th lecture mumps

					Cultivation of Viruses
                      By


      Dr. Emad AbdElhameed Morad

  Lecturer of Medical Microbiology and Immunology
 Viruses are obligate intracellular organisms.
 So, they must be cultivated on living cells.
 So, viruses could be cultivated on either:

                          Cell culture

 Embryonated eggs

                       Laboratory animals
                     Cell culture
 Cell culture monolayer is the most commonly used system for
  isolation of viruses.
 Cell culture has three types:
   1) Primary cell line:
          Prepared for example from monkey kidney.
          These cells can divide for 4-6 passages then die.
   2) Human diploid cell line:
          Prepared from human embryo fibroblasts.
          These cells can divide for 50 passages then die.
   3) Continuous cell line:
          Prepared from tumor cells.
          Example, HeLa cell line derived from carcinoma of the cervix.
          These cells can divide indefinitely.
 Detection of viral growth in tissue culture


Cytopathic effect
Plaque formation
Inclusion bodies
Hemadsorption
Interference
  Cytopathic effect (CPE)
 They are changes which occur in the cells of the cell
  culture.
 Examples:
1. Cell death.
2. Rounding and grape like cluster formation.
3. Syncytium formation (multinucleated giant cell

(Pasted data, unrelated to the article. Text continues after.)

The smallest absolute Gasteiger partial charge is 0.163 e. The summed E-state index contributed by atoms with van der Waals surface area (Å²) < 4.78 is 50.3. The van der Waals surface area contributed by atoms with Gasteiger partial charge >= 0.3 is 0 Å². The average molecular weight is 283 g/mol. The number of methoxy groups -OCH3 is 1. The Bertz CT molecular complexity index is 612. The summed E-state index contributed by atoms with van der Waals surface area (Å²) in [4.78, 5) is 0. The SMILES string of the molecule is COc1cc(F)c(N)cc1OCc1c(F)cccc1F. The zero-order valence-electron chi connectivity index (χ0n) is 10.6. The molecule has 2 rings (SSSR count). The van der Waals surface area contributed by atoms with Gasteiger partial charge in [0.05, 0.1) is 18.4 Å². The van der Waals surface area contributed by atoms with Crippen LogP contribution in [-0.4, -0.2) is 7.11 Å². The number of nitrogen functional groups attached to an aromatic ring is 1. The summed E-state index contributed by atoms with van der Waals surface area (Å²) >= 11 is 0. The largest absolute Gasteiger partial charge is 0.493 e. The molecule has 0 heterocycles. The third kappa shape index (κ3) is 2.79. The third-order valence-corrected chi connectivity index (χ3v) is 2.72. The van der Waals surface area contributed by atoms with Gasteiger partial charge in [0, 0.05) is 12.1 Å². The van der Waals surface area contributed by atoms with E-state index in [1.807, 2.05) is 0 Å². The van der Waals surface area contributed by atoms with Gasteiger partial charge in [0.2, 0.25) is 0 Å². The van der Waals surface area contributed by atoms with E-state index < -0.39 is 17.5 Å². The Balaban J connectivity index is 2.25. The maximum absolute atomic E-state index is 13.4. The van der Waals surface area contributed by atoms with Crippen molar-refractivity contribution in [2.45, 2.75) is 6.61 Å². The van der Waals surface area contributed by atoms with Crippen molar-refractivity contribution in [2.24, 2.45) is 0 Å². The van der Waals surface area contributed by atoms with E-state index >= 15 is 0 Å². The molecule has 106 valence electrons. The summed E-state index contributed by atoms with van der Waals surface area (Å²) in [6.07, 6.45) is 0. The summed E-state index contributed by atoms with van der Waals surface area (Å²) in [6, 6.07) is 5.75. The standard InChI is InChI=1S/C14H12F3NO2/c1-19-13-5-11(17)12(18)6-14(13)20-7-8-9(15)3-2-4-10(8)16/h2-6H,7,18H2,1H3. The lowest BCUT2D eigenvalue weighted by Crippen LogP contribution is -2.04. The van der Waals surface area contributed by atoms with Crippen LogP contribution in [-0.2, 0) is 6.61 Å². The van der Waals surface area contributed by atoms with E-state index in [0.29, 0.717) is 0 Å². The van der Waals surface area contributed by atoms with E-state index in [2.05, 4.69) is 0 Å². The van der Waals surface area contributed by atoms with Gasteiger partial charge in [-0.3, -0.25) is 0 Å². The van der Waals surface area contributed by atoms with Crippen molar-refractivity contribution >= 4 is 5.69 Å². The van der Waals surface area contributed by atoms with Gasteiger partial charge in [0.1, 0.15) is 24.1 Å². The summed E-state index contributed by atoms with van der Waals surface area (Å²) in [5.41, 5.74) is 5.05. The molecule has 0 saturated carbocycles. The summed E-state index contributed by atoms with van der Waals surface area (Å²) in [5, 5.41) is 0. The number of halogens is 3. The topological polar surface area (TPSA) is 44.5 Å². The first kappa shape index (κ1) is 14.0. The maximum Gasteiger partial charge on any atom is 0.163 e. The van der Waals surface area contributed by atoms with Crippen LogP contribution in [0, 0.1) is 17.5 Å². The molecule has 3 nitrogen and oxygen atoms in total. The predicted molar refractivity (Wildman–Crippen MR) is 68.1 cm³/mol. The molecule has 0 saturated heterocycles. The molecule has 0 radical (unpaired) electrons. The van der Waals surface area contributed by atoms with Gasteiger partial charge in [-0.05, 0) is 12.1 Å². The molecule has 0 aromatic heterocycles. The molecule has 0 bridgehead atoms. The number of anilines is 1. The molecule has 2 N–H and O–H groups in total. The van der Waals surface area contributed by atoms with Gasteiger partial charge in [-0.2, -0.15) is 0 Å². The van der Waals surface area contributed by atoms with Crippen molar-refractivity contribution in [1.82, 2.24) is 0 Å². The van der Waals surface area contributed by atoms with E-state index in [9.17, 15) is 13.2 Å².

formation).
4. Cell transformation (the cells become malignant
   cells).
    Plaque formation
 Plaques are virally infected areas in the cell
 culture.
 Each plaque is produced by a single virus.
 These plaques are seen by the naked eye as
 unstained areas when using vital stains as
 neutral red.
   Inclusion bodies
 They are sites of assembly of the virus
 components inside the infected cells.
 May be intranuclear or intracytoplasmic.
 Could be seen by the light microscope.
   Hemadsorption
 When red blood cells are added to the
 infected cells, they will appear as rosettes.
 This is useful in case of influenza and mumps
 viruses.
        Interference
 Some viruses do not produce CPE on cell
 culture.
 However, the growth of these viruses on cell
 culture is detected by interference with the
 formation of CPE by other viruses.
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posted:1/13/2011
language:English
pages:10